Alternative splicing is known to alter pharmacological sensitivities, kinetics, channel distribution under pathological conditions, and developmental regulation of VGsCs. Mutations that alter channel properties in Na V1.7 have been genetically implicated in patients with bouts of extreme pain classified as inherited erythromelalgia (IEM) or paroxysmal extreme pain disorder (PEPD). Furthermore, patients with IEM or PEPD report differential age onsets. A recent study reported that alternative splicing of NaV1.7 exon 5 affects ramp current properties. since IeM and PEPD mutations also alter NaV1.7 ramp current properties we speculated that alternative splicing might impact the functional consequences of IeM or PEPD mutations. We compared the effects alternative splicing has on the biophysical properties of NaV1.7 wild-type, IEM (I136V) and PEPD (I1461T) channels. Our major findings demonstrate that although the 5A splice variant of the IEM channel had no functional impact, the 5A splice variant of the PEPD channel significantly hyperpolarized the activation curve, slowed deactivation and closed-state inactivation, shifted the ramp current activation to more hyperpolarized potentials, and increased ramp current amplitude. We hypothesize a D1/S3-S4 charged residue difference between the 5N (Asn) and the 5A (Asp) variants within the coding region of exon 5 may contribute to shifts in channel activation and deactivation. Taken together, the additive effects observed on ramp currents from exon 5 splicing and the PEPD mutation (I1461T) are likely to impact the disease phenotype and may offer insight into how alternative splicing may affect specific intramolecular interactions critical for voltage-dependent gating.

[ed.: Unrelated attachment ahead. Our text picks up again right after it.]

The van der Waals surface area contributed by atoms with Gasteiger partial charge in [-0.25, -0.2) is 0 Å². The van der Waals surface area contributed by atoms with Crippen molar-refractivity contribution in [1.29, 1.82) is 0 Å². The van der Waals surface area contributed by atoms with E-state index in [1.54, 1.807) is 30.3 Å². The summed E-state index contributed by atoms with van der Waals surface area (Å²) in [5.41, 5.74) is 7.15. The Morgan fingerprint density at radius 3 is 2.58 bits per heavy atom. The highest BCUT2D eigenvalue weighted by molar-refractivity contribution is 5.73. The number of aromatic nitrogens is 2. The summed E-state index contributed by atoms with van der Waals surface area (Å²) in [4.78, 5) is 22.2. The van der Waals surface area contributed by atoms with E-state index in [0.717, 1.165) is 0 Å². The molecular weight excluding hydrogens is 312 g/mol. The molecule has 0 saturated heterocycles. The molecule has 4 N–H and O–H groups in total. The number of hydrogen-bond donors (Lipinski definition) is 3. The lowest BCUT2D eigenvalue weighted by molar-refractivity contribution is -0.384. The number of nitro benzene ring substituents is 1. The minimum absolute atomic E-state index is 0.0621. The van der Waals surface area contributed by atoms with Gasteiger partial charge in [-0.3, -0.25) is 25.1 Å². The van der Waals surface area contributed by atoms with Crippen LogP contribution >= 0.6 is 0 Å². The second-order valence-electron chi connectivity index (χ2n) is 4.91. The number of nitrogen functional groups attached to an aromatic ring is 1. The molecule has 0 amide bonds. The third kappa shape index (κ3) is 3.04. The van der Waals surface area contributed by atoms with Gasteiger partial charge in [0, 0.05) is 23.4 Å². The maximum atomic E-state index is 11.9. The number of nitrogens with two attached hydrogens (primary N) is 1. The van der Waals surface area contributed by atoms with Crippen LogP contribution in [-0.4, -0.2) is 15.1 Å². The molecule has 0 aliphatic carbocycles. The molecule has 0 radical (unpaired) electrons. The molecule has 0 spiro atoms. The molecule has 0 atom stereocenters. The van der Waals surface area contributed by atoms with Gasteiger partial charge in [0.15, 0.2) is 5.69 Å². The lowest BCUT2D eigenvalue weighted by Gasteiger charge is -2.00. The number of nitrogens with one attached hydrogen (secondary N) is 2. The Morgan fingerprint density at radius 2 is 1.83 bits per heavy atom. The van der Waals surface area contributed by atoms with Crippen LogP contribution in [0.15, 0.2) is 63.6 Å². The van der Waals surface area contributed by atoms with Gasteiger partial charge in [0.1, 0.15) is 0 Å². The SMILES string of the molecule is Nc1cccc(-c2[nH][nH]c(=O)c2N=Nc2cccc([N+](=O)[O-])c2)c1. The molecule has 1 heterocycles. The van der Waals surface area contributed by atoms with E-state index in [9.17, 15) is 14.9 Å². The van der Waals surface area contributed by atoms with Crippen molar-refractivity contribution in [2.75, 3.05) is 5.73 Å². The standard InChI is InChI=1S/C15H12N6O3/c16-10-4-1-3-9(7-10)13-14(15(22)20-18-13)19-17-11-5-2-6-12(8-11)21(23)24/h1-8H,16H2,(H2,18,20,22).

- Alternative splicing
- Paroxysmal extreme pain disorder
- Sodium channels
ASJC Scopus subject areas